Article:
This film’s release happened to coincide with the recent backlash against biofuels, which was kicked off by a number of scientific studies and a food crisis. Bad timing. There is another shot of Tickell looking into the camera, again voice cracking, where he expresses his frustration with this backlash. Everything he has devoted his life to is being subverted.
Tickell uses everything he can get his hands on to promote biodiesel: The attack on the Twin Towers (actually the result of religionists with a righteous cause), the Iraq war (actually the result of a religionist with a righteous cause), our children, school buses, you name it.
The question and answer session after the film really had me wondering. In an attempt to indoctrinate our children, funds generated by the film (after being processed by a non-profit organization) will be used to distribute it for free to public schools and libraries.
We were told that emissions inside our children’s school buses are four times higher than outside the bus. As you might guess, along with being the answer to human conflict, biodiesel will also eliminate emissions inside school buses. In reality it would reduce soot 50 percent, while increasing NOx 10 percent. Where I live the emission issue is being handled by retrofitting new air pollution devices onto buses — making them 50 to 90 percent cleaner regardless of which fuel is used. Why our children are spending one-and-a-half hours a day on busses is another issue.
When he tells the audience that one of the companies shown in the film has closed its doors, a collective gasp arose. He fails to mention, among many things, that Willie Nelson, who is all over this film, has also sold off his shares in the company he was fronting, which has filed for bankruptcy.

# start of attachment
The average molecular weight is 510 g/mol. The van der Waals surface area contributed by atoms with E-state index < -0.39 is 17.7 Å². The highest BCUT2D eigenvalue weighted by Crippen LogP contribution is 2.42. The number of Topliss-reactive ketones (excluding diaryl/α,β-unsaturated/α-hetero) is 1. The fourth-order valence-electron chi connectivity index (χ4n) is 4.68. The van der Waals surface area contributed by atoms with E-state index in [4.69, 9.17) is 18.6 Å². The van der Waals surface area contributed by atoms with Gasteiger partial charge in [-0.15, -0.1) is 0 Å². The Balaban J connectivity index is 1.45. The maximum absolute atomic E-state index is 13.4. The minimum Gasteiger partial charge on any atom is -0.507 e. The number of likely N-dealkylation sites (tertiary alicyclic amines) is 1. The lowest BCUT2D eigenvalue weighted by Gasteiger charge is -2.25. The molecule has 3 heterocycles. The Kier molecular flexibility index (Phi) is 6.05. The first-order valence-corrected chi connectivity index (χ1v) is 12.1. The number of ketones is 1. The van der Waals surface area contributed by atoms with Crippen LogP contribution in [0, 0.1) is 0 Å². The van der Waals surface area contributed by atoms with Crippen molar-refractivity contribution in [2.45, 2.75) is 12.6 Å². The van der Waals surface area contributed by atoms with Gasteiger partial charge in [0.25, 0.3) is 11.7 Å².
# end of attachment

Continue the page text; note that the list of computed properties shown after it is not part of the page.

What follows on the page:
He tells the audience that a diesel Golf gets 55 miles-to-the-gallon whereas the gasoline version gets only 30 — which is a bit of an exaggeration, to put it mildly — and that biodiesel is 78 to 98 percent carbon neutral, and on, and on.
He finally gets to the “well-funded media” conspiracy theory and tells us that the real motivation behind one of the conspirators, the Grocer’s Association, is to lower the cost of food! An uncomfortable silence followed that comment, suggesting that not everyone in the audience was brain dead.
The film was to be kicked off by a parade of biodiesel cars driven by local enthusiasts. I realized the cars had arrived only when the air filled with soot and the odor of burned vegetable oil. Duff Badgley and his motley crew were on hand with a banner quoting a former United Nations food expert, “Biofuels are a crime against humanity.” A woman approached the protestors and asked them not to protest in front of the theatre. She told them they were welcome to come see the film but not to expect a free ticket. Soon Tickell himself appeared along with a few others to tell the protestors that they should check it out to see for themselves. They eventually handed out free tickets (although well-attended, the show was not sold out). I was the only one who took them up on the offer, everyone else — assuming the film would be what it actually turned out to be — passed on the offer.
Poking around on the internet I also found this old National Geographic video. The interviewer says ” … he has worked out that if he uses soy bean oil, his veggie car gets about 1,300 miles per acre …” That translates to about ten acres a year. Reality can be whatever we want it to be. Look at the smoke pouring out of the car as it drives away.